Speech: Preventing Hunger as a Weapon of War
Friday 23rd Mar 2018
Updated: World location not added.
Thank you Madam President.
Our briefers today have sounded the alarm and warned us of the surging levels of acute hunger, which are largely attributable to conflict. But this is not for the first time.
Over a year ago, the Secretary General drew this Council’s attention to the change in the long-term trend in global hunger: it was now rising for the first time in a decade. The situation was critical, he said; the UN predicted four simultaneous famines, threatening the lives of 20 million people.
Through the generosity of donors and the actions of humanitarian and development organisations, international financial institutions and regional governments, famine itself was prevented, or at least contained.
But let’s be clear. Over the past year, suffering and hunger has increased. In the world today, one out of every nine people is undernourished. That is 815 million people, an increase of 38 million in the last year.
Conflict is the main reason for this increase in hunger. 60 percent of hungry and malnourished people live in countries affected by conflict.
Almost 75% of the world’s 155 million stunted children under the age of five live in countries affected by conflict. It is the most vulnerable – particularly women and children – who are most affected by hunger. These figures indicate that the actions we have taken in the past year to reduce hunger have not been enough. As so clearly put by our briefers, we must examine and address the root causes of this severe hunger crisis if we hope to put an end to it.
Last August, this Council adopted a Presidential Statement that, for the first time, acknowledged that hunger and conflict are linked. That was a step forward, but it only gives us half the picture. In the statement, the Security Council emphasized with deep concern (and I quote), “that ongoing conflicts and violence have devastating humanitarian consequences and hinder an effective humanitarian response ….and are therefore a major cause of famine.”
This reads as if hunger is just an inevitable consequence of war, or a by-product of the changing nature of conflict. That is clearly not the case. Hunger does not need to be a product of war, and I hope we can make that clear in future Council products.
We must understand and acknowledge the true nature of the problem to take the necessary collective actions to break the deadly links between conflict and hunger. In this regard, we see three key areas of responsibility for this Council:
First, to redouble efforts to prevent and resolve conflicts, and build and sustain peace.
Second, we must uphold international humanitarian and human rights law. We are fast approaching a new normal where warring parties think it is acceptable to destroy crops, interrupt markets, and attack water points, hospitals, and schools. Too often there is a lack of accountability for the state actors and other parties to conflict who are responsible for increasing hunger.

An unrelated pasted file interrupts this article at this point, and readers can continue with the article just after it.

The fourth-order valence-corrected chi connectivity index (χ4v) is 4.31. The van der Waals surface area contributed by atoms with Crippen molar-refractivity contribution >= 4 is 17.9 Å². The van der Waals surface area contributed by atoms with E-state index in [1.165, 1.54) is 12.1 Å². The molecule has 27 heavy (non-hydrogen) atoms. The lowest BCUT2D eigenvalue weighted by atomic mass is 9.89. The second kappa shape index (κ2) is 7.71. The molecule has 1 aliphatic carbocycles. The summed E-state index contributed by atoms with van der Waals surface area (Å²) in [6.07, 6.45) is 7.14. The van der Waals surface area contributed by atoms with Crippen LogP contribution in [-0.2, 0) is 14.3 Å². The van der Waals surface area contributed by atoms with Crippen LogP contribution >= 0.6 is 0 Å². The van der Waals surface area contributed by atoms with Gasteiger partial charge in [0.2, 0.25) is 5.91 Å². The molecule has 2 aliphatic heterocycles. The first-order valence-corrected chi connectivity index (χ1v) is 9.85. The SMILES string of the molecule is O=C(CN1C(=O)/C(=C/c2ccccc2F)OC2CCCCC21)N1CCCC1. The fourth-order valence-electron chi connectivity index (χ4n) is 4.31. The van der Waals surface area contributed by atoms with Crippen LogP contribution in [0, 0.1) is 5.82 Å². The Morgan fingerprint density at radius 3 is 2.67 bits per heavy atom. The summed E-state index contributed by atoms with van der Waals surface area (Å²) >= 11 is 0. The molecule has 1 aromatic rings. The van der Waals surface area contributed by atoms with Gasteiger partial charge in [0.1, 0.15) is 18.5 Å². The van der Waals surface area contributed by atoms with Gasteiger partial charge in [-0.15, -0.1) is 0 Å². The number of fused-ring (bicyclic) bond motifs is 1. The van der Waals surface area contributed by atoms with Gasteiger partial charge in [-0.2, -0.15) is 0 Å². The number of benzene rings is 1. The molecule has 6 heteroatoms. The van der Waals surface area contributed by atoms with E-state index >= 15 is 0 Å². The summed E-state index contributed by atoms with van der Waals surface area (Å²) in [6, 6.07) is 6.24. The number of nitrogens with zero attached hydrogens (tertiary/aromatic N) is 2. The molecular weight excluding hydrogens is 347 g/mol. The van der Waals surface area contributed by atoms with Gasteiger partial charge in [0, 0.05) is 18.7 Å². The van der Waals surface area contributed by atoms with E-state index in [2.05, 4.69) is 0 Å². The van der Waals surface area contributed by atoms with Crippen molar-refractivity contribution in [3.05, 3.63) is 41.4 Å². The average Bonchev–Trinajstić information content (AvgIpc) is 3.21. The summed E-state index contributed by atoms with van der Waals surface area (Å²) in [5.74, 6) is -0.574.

Third, we must actively safeguard humanitarian access. In almost all of the crises before this Council, people are denied or unable to access essential aid, often with the most vulnerable people being the worst affected. The Security Council can and must play a key role to enable the safe, unhindered and rapid access of populations to humanitarian assistance. We must engage with national and regional authorities to apply diplomatic pressure and insist on the removal of access constraints, and we should pursue accountability for any violations.
We must think creatively when responding to this crisis. For example, to identify the most serious cases of obstructed access objectively, we could use a model that articulates access in terms of needs met by the delivery of health care, protection, and education, rather than simply by numbers of aid convoys. We could also factor in denial of access to the design of sanctions mandated by this Council more routinely.
We are extremely grateful to you and to the Kingdom of the Netherlands for calling this meeting because it is a subject about which the UK deeply cares and is deeply engaged as the third largest humanitarian donor.
The scale of the challenge we are facing is clear. The threat of famine remains. In a world of abundance, 815 million people are still hungry. Their hunger is used as a weapon of war. We must act and use the tools at our disposal to show the world that this is not acceptable and that we do not accept it. We must seek accountability and we must make the consequences of these appalling actions clear.